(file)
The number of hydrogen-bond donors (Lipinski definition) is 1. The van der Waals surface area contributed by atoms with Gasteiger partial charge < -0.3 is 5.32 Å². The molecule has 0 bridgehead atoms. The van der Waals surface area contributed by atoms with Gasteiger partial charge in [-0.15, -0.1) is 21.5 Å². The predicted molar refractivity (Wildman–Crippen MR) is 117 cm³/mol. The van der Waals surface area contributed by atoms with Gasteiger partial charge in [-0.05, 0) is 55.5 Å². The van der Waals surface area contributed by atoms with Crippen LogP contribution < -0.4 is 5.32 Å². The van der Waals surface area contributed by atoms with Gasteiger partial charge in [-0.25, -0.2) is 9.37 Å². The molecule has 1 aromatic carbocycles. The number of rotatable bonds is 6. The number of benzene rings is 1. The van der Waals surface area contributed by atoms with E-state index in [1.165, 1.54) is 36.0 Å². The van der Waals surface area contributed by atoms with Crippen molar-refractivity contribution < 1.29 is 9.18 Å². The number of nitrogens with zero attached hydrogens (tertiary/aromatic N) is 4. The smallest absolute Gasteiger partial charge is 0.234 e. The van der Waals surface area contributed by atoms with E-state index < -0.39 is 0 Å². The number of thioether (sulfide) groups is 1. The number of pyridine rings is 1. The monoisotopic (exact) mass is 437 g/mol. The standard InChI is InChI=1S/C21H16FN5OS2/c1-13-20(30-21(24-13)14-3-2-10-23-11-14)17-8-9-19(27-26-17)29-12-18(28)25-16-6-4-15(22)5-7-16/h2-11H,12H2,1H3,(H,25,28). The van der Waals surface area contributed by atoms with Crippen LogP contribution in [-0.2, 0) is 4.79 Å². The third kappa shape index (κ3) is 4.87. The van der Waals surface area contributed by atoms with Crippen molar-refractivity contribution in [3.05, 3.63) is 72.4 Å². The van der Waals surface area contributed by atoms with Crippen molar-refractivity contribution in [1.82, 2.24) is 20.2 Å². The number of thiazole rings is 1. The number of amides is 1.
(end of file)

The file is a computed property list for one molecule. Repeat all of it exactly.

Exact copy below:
The number of hydrogen-bond donors (Lipinski definition) is 1. The van der Waals surface area contributed by atoms with Gasteiger partial charge < -0.3 is 5.32 Å². The molecule has 0 bridgehead atoms. The van der Waals surface area contributed by atoms with Gasteiger partial charge in [-0.15, -0.1) is 21.5 Å². The predicted molar refractivity (Wildman–Crippen MR) is 117 cm³/mol. The van der Waals surface area contributed by atoms with Gasteiger partial charge in [-0.05, 0) is 55.5 Å². The van der Waals surface area contributed by atoms with Crippen LogP contribution < -0.4 is 5.32 Å². The van der Waals surface area contributed by atoms with Gasteiger partial charge in [-0.25, -0.2) is 9.37 Å². The molecule has 1 aromatic carbocycles. The number of rotatable bonds is 6. The number of benzene rings is 1. The van der Waals surface area contributed by atoms with E-state index in [1.165, 1.54) is 36.0 Å². The van der Waals surface area contributed by atoms with Crippen molar-refractivity contribution < 1.29 is 9.18 Å². The number of nitrogens with zero attached hydrogens (tertiary/aromatic N) is 4. The smallest absolute Gasteiger partial charge is 0.234 e. The van der Waals surface area contributed by atoms with E-state index < -0.39 is 0 Å². The number of thioether (sulfide) groups is 1. The number of pyridine rings is 1. The monoisotopic (exact) mass is 437 g/mol. The standard InChI is InChI=1S/C21H16FN5OS2/c1-13-20(30-21(24-13)14-3-2-10-23-11-14)17-8-9-19(27-26-17)29-12-18(28)25-16-6-4-15(22)5-7-16/h2-11H,12H2,1H3,(H,25,28). The van der Waals surface area contributed by atoms with Crippen LogP contribution in [-0.2, 0) is 4.79 Å². The third kappa shape index (κ3) is 4.87. The van der Waals surface area contributed by atoms with Crippen molar-refractivity contribution in [3.05, 3.63) is 72.4 Å². The van der Waals surface area contributed by atoms with Crippen molar-refractivity contribution in [1.82, 2.24) is 20.2 Å². The number of thiazole rings is 1. The number of amides is 1.